The federal organisation that provides air navigation services has paused recruiting and cut spending on staff travel and contractors to reduce costs as COVID-19 hits its finances.
Airservices Australia, which relies on airline activity for much of its revenue, has also told more than 80 staff to use "excess" annual leave, and asked others to reduce their balances.
While much of the federal public sector has so far escaped financial damage from COVID-19, Airservices Australia faces a hit to its revenue from airlines because of the disruption to the aviation industry.
Amid union calls to support the organisation, the government said on Tuesday it would keep Airservices Australia appropriately funded.
Airservices Australia this month told a parliamentary committee investigating the government's response to COVID-19 that the organisation had paused recruitment, and cut spending on overtime, staff training, consultancies and contractors.
It directed 82 staff who had accrued more than 18 months' worth of annual leave to reduce their balances.
An Airservices Australia spokesperson said the organisation had also asked other staff to take leave during the pandemic and the majority had met the request.
A spokesman for a union representing Airservices Australia staff said employees were sharing the uncertainty COVID-19 had brought to the aviation industry.
Professionals Australia's ACT and Australian government group director Dale Beasley said unlike other public sector agencies, Airservices received almost all its funding from industry activity.
The aviation downturn had gutted Airservices Australia's funding, but the organisation couldn't scale operations up and down in line with industry, Mr Beasley said.
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"If an airport is open it requires the services of these professionals regardless of whether it sees five flights per day or 500," he said.
"This saw a lot of pressure build up, as staff and managers grapple with funding challenges not being faced in other agencies.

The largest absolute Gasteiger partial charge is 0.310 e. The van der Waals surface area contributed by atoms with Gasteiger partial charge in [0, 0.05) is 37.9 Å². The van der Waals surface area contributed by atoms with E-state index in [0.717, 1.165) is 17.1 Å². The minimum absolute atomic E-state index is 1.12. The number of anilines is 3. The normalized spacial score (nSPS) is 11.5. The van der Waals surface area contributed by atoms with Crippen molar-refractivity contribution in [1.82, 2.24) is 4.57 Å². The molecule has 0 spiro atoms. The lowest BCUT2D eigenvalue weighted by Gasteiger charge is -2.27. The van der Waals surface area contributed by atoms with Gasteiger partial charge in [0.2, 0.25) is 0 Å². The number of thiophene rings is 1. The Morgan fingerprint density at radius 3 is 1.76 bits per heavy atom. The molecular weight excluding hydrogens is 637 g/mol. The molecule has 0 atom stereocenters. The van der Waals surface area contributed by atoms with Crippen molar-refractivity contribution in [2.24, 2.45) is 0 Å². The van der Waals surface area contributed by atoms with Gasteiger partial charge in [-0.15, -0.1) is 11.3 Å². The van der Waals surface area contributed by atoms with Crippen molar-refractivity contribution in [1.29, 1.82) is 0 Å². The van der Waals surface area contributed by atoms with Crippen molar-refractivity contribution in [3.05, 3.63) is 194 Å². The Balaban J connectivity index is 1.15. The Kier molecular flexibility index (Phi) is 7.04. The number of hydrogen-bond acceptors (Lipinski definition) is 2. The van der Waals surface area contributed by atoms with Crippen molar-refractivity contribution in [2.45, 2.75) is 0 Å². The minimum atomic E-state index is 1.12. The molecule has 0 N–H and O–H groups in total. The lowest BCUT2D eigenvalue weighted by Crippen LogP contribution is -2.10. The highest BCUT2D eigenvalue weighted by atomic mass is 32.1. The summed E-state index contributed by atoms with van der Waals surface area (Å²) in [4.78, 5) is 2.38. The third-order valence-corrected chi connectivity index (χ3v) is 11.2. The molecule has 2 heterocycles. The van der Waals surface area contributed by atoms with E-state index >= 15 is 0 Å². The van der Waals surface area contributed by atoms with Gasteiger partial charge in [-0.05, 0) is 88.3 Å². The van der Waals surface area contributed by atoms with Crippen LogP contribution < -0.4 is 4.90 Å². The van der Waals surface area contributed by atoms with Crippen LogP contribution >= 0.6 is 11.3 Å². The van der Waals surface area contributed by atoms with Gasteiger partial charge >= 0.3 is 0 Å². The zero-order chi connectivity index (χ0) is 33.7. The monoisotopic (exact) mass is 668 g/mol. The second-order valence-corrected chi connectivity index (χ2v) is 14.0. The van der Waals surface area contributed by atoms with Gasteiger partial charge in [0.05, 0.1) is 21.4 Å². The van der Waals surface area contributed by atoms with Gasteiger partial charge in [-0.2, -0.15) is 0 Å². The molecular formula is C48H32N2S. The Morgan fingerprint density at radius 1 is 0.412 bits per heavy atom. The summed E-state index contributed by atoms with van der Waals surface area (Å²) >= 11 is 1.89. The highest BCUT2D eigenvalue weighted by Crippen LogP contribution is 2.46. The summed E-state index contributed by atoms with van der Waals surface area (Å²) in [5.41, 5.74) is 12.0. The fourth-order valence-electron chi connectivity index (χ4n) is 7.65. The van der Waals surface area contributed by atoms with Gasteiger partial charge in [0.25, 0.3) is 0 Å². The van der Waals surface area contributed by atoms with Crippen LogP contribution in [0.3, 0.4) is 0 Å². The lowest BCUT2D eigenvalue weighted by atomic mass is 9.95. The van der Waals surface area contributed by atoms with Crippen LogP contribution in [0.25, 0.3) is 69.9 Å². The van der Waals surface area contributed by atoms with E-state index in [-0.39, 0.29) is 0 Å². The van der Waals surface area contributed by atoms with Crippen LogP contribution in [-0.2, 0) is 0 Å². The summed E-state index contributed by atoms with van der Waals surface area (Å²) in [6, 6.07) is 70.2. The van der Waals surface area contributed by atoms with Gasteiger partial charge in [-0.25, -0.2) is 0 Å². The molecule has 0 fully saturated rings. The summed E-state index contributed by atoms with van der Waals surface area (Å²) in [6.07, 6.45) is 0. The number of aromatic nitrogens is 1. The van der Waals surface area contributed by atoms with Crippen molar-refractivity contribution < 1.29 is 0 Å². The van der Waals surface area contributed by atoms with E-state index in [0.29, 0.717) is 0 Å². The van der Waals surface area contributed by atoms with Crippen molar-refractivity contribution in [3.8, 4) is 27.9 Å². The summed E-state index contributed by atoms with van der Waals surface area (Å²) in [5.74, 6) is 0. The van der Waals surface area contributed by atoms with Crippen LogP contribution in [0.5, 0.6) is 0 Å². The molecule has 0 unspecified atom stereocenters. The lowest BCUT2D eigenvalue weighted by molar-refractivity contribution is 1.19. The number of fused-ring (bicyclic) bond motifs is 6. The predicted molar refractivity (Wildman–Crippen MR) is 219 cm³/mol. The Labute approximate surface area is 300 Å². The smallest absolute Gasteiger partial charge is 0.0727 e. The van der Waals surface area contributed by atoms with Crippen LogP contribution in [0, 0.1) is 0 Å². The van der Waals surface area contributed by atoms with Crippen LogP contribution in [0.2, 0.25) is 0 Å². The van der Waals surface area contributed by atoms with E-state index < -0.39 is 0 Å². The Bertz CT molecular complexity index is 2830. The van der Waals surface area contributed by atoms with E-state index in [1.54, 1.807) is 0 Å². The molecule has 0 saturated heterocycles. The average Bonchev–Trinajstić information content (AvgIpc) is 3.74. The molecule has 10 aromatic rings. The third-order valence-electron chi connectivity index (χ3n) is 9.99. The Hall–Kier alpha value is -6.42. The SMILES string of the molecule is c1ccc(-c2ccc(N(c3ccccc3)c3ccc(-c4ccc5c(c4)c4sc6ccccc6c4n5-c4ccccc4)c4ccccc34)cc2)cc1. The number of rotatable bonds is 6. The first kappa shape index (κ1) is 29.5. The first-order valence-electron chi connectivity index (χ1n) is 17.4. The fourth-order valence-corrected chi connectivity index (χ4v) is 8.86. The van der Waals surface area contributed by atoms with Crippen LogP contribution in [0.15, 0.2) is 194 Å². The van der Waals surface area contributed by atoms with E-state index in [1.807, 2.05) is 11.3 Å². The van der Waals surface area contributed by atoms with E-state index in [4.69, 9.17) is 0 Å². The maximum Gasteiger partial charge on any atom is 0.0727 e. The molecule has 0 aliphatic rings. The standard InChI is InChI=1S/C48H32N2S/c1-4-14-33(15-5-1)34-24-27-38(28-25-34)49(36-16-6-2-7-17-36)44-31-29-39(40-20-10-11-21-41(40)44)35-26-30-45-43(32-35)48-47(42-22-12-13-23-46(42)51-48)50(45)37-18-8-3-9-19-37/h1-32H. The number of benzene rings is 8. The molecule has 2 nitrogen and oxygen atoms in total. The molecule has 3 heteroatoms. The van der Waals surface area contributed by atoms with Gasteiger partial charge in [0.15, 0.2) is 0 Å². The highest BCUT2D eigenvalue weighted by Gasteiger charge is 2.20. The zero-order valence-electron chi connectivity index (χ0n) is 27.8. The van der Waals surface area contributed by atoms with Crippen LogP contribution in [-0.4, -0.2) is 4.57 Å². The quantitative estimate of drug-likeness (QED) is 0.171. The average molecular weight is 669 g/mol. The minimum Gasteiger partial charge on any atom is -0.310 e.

"The agency's engineers and professionals whom we represent have been pragmatic, adapting to challenging ways of working and also reducing their leave balances to help manage the funding shortfalls.
"But ultimately, it shouldn't be the responsibility of staff to fund the operations of the agency.
"The aviation industry and Airservices are the key enabler to so much of the Australian economy. We need to see more action from government to ensure Airservices and the key players in industry are able to ramp back up and aid in the COVID recovery."
A spokesperson for Deputy Prime Minister and Transport Minister Michael McCormack said the government would keep both Airservices Australia, and the Civil Aviation Safety Authority, appropriately funded over the 2020-21 financial year.
He said the funding would let the organisations maintain necessary staffing levels "and provide the level of service expected by the flying public".
Airservices Australia's spokesperson said none of its responses to COVID-19 would stop it providing safe air traffic management and aviation rescue and firefighting services.
"Airservices Australia is playing its part in assisting the aviation sector manage the COVID-19 crisis while maintaining the necessary capacity to support the re-emergence of the industry when coronavirus-related restrictions are lifted," the spokesperson said.